siasm. Every  touch  is  studied  and  laid  with  sureness.  The  joke  used 
to  go  around,  that  if  he  stopped  to  blow  his  nose,  it  cost  him  twenty 
francs,  so  precious  was  each  fore-ordained  instant.     Beginning  in  the 



morning  at  the  appointed  moment,  he  lays  in  a  part  (well  learned  as 
to  amount  that  may  be  undertaken  with  safety)  working  swiftly  and 
frankly.  This  accomplished,  his  lunch  occupies  an  exact  measure  of 
time,  after  which  the  brushes  are  again  applied  to  the  "licking 
together"  of  the  now  sticky  paint.  On  the  morrow  he  knows  exactly 
how  to  join  this  part  to  another  then  taken  in  hand.  Nothing  may  be 
altered,  for  fear  of  disastrous  effects  upon  the  pink  wax.  Of  course 
this  is  a  studio  yarn,  but  probably  not  much  exaggerated.  It  was  in 
1879  that  the  "Birth  of  Venus''  (Luxembourg)  appeared  in  the  Salon — 
Venus  standing  on  the  sea,  an  attendant  group  of  nymphs  and  tritons 
with  cherubs  posed  about  the  principal  figure.  It  was  no  light  matter 
to  unite  in  one  atmosphere  so  many  life-sized  nudes.  The  shocking 
rumor  circulated  in  the  studios  and  cafes  that  Bouguereau  had  caught 
himself  in  a  false  harmony  and  actually  had  glazed  one  of  his  figures 
to  the  proper  tone.  Horrible  thought!  On  varnishing  day,  we  all 
ran  to  see  the  iniquity,  and  found  no  difficulty  in  identifying  the  sin- 
ning figure.  More  than  anything  else,  this  illustrates  the  man  who 
never  can  feel  the  joy  of  exaltation.  Tasteless  good  taste  is  his  sin, 
wonderful  accuracy  in  drawing  his  glory.  Study  in  the  atelier  of 
Picot  connected  him  directly  with  David's  influence  and  more  work  in 
the  Ecole  des  Beaux  Arts  did  not  decrease  the  tendency  toward  clas- 
sicism, which  became  absolute  during  his  stay  in  Italy  when  he 
became  a  "Prix  de  Rome"  (to  use  the  studio  phrase).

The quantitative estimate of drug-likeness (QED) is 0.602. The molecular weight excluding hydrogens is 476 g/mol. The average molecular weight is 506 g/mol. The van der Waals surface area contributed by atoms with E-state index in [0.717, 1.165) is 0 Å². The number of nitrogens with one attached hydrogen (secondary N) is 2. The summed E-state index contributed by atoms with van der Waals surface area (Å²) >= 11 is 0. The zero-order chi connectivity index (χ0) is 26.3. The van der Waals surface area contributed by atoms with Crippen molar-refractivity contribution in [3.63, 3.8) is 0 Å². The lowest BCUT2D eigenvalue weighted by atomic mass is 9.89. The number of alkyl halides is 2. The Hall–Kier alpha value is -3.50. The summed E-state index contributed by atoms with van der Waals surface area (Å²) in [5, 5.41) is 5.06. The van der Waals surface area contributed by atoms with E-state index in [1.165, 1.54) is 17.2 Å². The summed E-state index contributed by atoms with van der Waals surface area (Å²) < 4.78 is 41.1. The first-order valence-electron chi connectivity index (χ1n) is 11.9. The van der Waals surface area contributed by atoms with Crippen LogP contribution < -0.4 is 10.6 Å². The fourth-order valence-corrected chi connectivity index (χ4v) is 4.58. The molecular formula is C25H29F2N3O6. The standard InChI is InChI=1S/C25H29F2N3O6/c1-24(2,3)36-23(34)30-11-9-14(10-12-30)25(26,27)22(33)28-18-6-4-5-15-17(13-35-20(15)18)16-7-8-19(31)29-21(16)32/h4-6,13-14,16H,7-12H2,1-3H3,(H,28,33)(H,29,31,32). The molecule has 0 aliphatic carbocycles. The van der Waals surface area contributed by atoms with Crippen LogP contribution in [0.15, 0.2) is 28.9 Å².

Besides  his  purely  academical  compositions,  he  has  sent  all  over 
the  world  (especially  to  America  where  nudes  have  until  recently  been 
in  disfavor)  a  great  number  of  peasant-girl  subjects.  More  wax,  the 
clothes  colored  somewhat  like  the  rude  garments  of  the  children  of  the 
cottager.  They  were  made  to  sell;  made  for  polite  folk  who  did  not 
relish  the  presence  of  his  nude  nymphs.  These  are  about  as  sincere 
as  the  society  smile  with  which  they  were  intended  to  associate.  In 
them  he  confines  the  nude  flesh  to  the  innocuous  babes  too  young  to 
wear  clothes,  which  the  artificial  girls  carried  about  for  ladies  to 
look  at. 

One  of  his  best  pictures  is   "The  Satyr  and  Nymphs,"   which  for 


many  years  hung  in  the  Hoffman  House  in  New  York.  It  represents 
a  well-rendered  woodland  dell  where  several  nymphs  struggle  to  drag 
a  satyr  into  a  pool.  They  grasp  at  arms,  ears  and  hair,  shouting  in 
glee  and  assuming  superb  attitudes.  In  tones  of  flesh  it  excells  his 
other  works.  Cabanel  never  equalled  this  picture  in  all  his  painting. 
Principal  Works:  Body  of  St.  Cecilia  Brought  into  the  Catacombs.'La  Vierge 
Consolatrice  (Luxembourg) ;  The  Angel  of  Death,  The  Saytr  and  Nymphs. 

Adolphe  MonticelH  (1824-1886,  French)  was  a  native  of  the  south- 
east of  France  and,  like  all  sons  of  Provence,  intensely  poetic.  His 
was  the  sense  of  rhythm,  pure  and  simple,  not  that  of  insight  which 
leads  to  analysis  of  humanity.  The  ability  to  create  harmony  in 
sounds  is  a  portion  of  the  poet's  gift,  but  by  no  means  all  that  we  have 
a  right  to  demand.  Harmony  of  lines  and  exquisite  blendings  of 
sparkling  colors  are  a  part  of  the  painter's  mission,  and  these  are 
indications  of  a  genius  sufficiently  rare  in  the  world,  but  they  are  not 
all.  As  far  as  he  attempted  to  go,  MonticelH  was  an  artist.  In  early 
life,  his  line  work  rhymed  with  Raphael.  Later,  the  influence  of  Dela-